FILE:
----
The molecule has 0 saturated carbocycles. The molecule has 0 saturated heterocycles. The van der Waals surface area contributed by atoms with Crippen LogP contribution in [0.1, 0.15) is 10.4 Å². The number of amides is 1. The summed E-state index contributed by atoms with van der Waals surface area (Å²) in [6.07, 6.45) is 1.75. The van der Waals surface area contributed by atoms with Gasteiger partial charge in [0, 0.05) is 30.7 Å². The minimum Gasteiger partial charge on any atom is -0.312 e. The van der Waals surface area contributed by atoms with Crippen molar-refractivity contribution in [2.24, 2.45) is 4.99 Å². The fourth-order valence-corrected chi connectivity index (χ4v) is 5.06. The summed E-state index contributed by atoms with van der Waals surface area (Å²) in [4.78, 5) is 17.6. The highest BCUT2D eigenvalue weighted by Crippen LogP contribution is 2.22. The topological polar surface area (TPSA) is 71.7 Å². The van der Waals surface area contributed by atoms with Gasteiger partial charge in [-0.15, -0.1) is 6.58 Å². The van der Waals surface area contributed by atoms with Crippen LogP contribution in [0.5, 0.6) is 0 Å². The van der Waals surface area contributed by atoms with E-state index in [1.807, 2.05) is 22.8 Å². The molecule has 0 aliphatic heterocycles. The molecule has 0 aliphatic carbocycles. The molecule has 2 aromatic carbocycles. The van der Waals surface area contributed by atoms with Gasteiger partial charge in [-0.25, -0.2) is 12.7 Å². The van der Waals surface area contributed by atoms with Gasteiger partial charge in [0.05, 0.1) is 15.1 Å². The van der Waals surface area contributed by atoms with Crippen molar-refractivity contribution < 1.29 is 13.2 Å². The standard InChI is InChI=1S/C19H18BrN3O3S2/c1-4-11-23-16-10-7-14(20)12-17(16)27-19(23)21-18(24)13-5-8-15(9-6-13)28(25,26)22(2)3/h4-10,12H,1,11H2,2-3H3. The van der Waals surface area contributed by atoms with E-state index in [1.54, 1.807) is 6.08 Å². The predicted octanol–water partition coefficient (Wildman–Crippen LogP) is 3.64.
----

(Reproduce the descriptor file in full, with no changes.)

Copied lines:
The molecule has 0 saturated carbocycles. The molecule has 0 saturated heterocycles. The van der Waals surface area contributed by atoms with Crippen LogP contribution in [0.1, 0.15) is 10.4 Å². The number of amides is 1. The summed E-state index contributed by atoms with van der Waals surface area (Å²) in [6.07, 6.45) is 1.75. The van der Waals surface area contributed by atoms with Gasteiger partial charge in [0, 0.05) is 30.7 Å². The minimum Gasteiger partial charge on any atom is -0.312 e. The van der Waals surface area contributed by atoms with Crippen molar-refractivity contribution in [2.24, 2.45) is 4.99 Å². The fourth-order valence-corrected chi connectivity index (χ4v) is 5.06. The summed E-state index contributed by atoms with van der Waals surface area (Å²) in [4.78, 5) is 17.6. The highest BCUT2D eigenvalue weighted by Crippen LogP contribution is 2.22. The topological polar surface area (TPSA) is 71.7 Å². The van der Waals surface area contributed by atoms with Gasteiger partial charge in [-0.15, -0.1) is 6.58 Å². The van der Waals surface area contributed by atoms with Crippen LogP contribution in [0.5, 0.6) is 0 Å². The van der Waals surface area contributed by atoms with E-state index in [1.807, 2.05) is 22.8 Å². The molecule has 0 aliphatic heterocycles. The molecule has 0 aliphatic carbocycles. The molecule has 2 aromatic carbocycles. The van der Waals surface area contributed by atoms with Gasteiger partial charge in [-0.25, -0.2) is 12.7 Å². The van der Waals surface area contributed by atoms with Gasteiger partial charge in [0.05, 0.1) is 15.1 Å². The van der Waals surface area contributed by atoms with Crippen molar-refractivity contribution < 1.29 is 13.2 Å². The standard InChI is InChI=1S/C19H18BrN3O3S2/c1-4-11-23-16-10-7-14(20)12-17(16)27-19(23)21-18(24)13-5-8-15(9-6-13)28(25,26)22(2)3/h4-10,12H,1,11H2,2-3H3. The van der Waals surface area contributed by atoms with E-state index in [1.54, 1.807) is 6.08 Å². The predicted octanol–water partition coefficient (Wildman–Crippen LogP) is 3.64.